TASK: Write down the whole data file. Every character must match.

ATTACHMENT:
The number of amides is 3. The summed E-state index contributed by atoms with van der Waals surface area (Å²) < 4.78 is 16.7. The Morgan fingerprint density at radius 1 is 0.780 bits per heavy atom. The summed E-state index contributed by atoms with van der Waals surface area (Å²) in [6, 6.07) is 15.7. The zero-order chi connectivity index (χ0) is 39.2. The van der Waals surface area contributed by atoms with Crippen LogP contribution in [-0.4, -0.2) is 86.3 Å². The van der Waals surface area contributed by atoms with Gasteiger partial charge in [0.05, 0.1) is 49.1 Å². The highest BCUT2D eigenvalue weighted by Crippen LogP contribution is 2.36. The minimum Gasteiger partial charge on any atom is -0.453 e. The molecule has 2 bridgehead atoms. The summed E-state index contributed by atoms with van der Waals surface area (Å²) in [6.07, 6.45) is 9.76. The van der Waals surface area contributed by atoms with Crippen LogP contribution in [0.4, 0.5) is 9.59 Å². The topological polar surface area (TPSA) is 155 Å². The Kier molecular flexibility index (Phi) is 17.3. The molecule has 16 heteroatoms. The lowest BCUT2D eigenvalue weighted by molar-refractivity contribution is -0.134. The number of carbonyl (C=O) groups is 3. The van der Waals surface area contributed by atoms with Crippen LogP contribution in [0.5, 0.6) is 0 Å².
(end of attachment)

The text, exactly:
The number of amides is 3. The summed E-state index contributed by atoms with van der Waals surface area (Å²) < 4.78 is 16.7. The Morgan fingerprint density at radius 1 is 0.780 bits per heavy atom. The summed E-state index contributed by atoms with van der Waals surface area (Å²) in [6, 6.07) is 15.7. The zero-order chi connectivity index (χ0) is 39.2. The van der Waals surface area contributed by atoms with Crippen LogP contribution in [-0.4, -0.2) is 86.3 Å². The van der Waals surface area contributed by atoms with Gasteiger partial charge in [0.05, 0.1) is 49.1 Å². The highest BCUT2D eigenvalue weighted by Crippen LogP contribution is 2.36. The minimum Gasteiger partial charge on any atom is -0.453 e. The molecule has 2 bridgehead atoms. The summed E-state index contributed by atoms with van der Waals surface area (Å²) in [6.07, 6.45) is 9.76. The van der Waals surface area contributed by atoms with Crippen LogP contribution in [0.4, 0.5) is 9.59 Å². The topological polar surface area (TPSA) is 155 Å². The Kier molecular flexibility index (Phi) is 17.3. The molecule has 16 heteroatoms. The lowest BCUT2D eigenvalue weighted by molar-refractivity contribution is -0.134. The number of carbonyl (C=O) groups is 3. The van der Waals surface area contributed by atoms with Crippen LogP contribution in [0.5, 0.6) is 0 Å².